Pittsburgh locals are generally friendly and welcoming, so new arrivals shouldn't find it too hard to settle in. There is also plenty to see and do, and the city has a brimming events calendar. Sports fans will enjoy Pittsburgh's fanatic sports culture, and supporting local teams can be a great way to meet people.

The city offers a laid-back lifestyle and for those who enjoy a drink or two, there are new breweries, wineries and distilleries constantly springing up all over the city. Culture vultures will have plenty of museums and galleries to keep them occupied.

There's a lot to love about life in the City of Bridges. Pittsburgh offers a good quality of life while maintaining a low cost of living, and, as a proudly diverse region with a multicultural heritage, new arrivals will have no trouble settling in quickly.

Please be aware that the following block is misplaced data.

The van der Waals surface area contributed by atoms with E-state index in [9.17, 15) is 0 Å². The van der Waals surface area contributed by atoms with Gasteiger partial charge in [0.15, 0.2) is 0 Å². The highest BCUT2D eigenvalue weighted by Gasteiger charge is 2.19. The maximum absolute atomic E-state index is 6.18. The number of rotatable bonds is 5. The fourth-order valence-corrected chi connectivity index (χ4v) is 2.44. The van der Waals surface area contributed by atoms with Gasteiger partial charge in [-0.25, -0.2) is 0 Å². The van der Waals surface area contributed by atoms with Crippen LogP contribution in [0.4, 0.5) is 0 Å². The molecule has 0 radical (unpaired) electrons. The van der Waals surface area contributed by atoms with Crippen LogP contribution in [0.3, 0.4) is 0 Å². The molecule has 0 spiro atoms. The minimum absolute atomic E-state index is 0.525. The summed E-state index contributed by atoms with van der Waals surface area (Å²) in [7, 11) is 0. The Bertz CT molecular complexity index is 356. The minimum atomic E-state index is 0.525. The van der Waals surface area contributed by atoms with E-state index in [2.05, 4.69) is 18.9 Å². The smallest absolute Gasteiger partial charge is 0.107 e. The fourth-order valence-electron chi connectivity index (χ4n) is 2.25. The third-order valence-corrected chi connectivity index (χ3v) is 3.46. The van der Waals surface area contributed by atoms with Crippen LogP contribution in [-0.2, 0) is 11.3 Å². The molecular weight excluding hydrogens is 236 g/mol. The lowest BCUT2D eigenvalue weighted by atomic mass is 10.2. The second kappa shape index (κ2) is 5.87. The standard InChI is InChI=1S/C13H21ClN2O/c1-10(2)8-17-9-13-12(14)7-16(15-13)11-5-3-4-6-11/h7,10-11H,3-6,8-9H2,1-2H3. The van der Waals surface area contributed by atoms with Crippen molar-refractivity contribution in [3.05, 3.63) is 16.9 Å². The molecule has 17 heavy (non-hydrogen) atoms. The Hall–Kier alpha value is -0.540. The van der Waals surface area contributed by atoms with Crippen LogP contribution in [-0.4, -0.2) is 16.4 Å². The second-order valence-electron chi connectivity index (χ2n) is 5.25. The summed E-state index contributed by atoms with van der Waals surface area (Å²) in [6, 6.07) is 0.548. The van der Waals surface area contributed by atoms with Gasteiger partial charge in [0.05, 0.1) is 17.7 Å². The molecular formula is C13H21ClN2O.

Weather in Pittsburgh

Newcomers to Pittsburgh will discover that the city's climate fluctuates between humid continental and humid subtropical, with four distinct seasons. Pittsburgh winters, between December and February, are cold, with average temperatures between 21°F (-6°C) and 39°F (4°C), although the mercury often drops much lower.

In spring, things warm up quickly, while summers, between June and August, are hot and sunny with temperatures averaging between 58°F (14°C) and 82°F (28°C). Pittsburgh receives heavy rainfall, which is fairly evenly distributed throughout the year, but late spring and summer tend to be the wettest. Some snow does fall in winter.

 

Cost of living in Pittsburgh